Vannozza dei Cattanei and her scandalous affairs and marriages

Vannozza dei Cattanei

Born into the lowest levels of the Italian aristocracy, the beautiful and spirited Vannozza dei Cattanei was charismatic and clever enough to run not one, but two inns, or ‘osterias’ as they are called in Rome. It is likely there that her charms caught the attention of Cardinal Giuliano della Rovere, whom she scandalously entered into an affair with, despite his vows of celibacy. He later became Pope Julius II.

Giuliano della Rovere
Pope Julius II
In his elder years

In her inns, she lavishly entertained rich, ambitious cardinals. Soon, the affair with Giuliano petered out and she turned her attentions to Cardinal Rodrigo Borgia, from a very wealthy Spanish family. She soon became his favorite mistress – not bad for a guy at the highest levels of the church who is supposed to abstain from the sin of lust.

Rodrigo Borgia
Pope Alexander VI

When it came to Rodrigo, she was obliging and compliant, never making demands, and always offering helpful suggestions. He showed his appreciation by letting her use several of his properties which she eventually managed to convince him to put solely in her name. Oh, but that’s not all he gave her. In addition to properties, she had full financial support and bought a vineyard, a country-house, and more inns in highly desirable areas of Rome. As the years passed, she bore Rodrigo four children: Juan, Cesare, Lucrezia, and Jofre.

But all good things must soon come to an end and it was no different for this adoring couple. The Vatican soon took note of their wayward son and his flagrant violation of the celibacy vows that he had taken upon entering the Church. If he wanted to be in the running to become the next pope, then poor Vanozza had to go. But how could he get rid of his social climbing, materialistic, wealth-grabbing lover? The answer was simple – marry her off to someone else, of course.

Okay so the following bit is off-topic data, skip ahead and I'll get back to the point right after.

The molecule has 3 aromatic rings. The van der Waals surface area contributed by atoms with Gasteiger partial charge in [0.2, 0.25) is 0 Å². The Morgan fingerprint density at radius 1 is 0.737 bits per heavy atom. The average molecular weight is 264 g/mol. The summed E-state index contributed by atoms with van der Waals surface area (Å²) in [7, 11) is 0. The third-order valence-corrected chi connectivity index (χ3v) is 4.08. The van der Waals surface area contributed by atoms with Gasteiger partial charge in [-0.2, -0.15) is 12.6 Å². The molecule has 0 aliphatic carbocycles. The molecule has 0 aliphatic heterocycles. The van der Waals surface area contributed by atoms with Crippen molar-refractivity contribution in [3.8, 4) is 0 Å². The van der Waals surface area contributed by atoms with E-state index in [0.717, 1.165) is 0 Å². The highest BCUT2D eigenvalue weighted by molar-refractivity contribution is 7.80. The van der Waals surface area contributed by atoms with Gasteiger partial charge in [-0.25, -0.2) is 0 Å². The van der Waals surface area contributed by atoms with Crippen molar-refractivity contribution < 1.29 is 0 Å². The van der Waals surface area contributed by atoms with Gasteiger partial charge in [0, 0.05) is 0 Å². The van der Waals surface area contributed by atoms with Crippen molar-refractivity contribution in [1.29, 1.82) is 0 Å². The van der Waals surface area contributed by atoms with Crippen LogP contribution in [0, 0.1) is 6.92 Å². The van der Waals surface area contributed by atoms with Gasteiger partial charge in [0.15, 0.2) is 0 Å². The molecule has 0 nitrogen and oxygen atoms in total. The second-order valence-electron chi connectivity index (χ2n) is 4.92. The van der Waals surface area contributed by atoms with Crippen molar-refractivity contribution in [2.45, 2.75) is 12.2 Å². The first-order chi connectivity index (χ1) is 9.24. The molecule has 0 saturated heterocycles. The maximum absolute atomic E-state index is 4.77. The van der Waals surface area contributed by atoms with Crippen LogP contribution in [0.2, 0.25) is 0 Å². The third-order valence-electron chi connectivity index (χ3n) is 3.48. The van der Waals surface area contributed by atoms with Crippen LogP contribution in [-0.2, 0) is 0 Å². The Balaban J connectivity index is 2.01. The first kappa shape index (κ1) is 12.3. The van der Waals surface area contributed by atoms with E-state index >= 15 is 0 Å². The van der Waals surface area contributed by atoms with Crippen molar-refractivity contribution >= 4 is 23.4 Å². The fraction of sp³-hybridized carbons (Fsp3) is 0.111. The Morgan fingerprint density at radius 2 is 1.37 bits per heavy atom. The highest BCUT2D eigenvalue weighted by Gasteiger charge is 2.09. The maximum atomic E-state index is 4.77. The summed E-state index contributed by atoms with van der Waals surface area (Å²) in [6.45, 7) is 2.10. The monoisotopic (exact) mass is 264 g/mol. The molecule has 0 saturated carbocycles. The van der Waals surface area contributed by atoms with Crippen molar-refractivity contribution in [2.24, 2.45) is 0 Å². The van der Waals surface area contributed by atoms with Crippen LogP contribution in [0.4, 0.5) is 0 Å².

So Rodrigo presided over her wedding to Domenico d'Arignano, a wealthy man who died a few short years later. With Rodrigo’s help Vanozza married a man named Antonio da Brescia. When he died, in order to continue to keep the mother of his children at arms’ length, and a safe distance from Vatican eyes, Rodrigo chose another compliant husband for his ex-mistress - Giorgio di Croce. In exchange for marrying Vanozza, Rodrigo made him apostolic secretary. A good job, steady money, why not? So Vanozza married Giorgio and moved into the same neighborhood as Cardinal Borgia's Palace on the Piazza Sforza-Ceasarini.

Over the years, Vanozza continued to be Rodrigo’s friend and confidante to many of his darkest secrets. When her second husband died a wealthy man, Rodrigo set out yet again to find her another suitable husband. This time, he chose a Mantuan named Carlo Canale, who had many lucrative and useful connections. To seal the deal, Rodrigo provide a dowry of 1000 florins and another high level job.

As Vanozza grew older, she became a little wiser too. Establishing herself as a reformed sinner, she began donating to charities and supporting convents. She remained in touch with her children.

When she died, she was given a lavish funeral almost equally attended by Vatican officials as well as citizens.

From History and Women

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Anonymous said…
Just a short note to tell you how I enjoy your posts.
Sue Bursztynski said…
Hmm, seems like this lady specialised in high churchmen. :) And all those husbands she outlived! Goodness!
OMGoodness this lady must have had ambition. The only way those guys would enter my chambers is in my nightmares!
Anonymous said…
Great post. I tweeted.
Dr. Pat said…
Love the site BUT -= not sure, for exampl;e, if this is a book, or if it is simply information. If it is a book, I don't seem to be able to find the title or the name of the author and then perhaps order it to read.

Would it be possible to have a special box identifying titles and auhtors where feasible?
Mirella Patzer said…
Hello Dr Pat,

So nice to hear from you. I'm doubly thrilled to see you dropped by.

This post was simply a bio. I do often review books based on historical women's lives and for those you'll usually find a kindle link at the bottom.

I loved your suggestion and will do what I can to distinguish the bios from the book reviews.

Hope you're still writing....
Mirella Patzer said…
Thank you for the lovely compliment, Sue!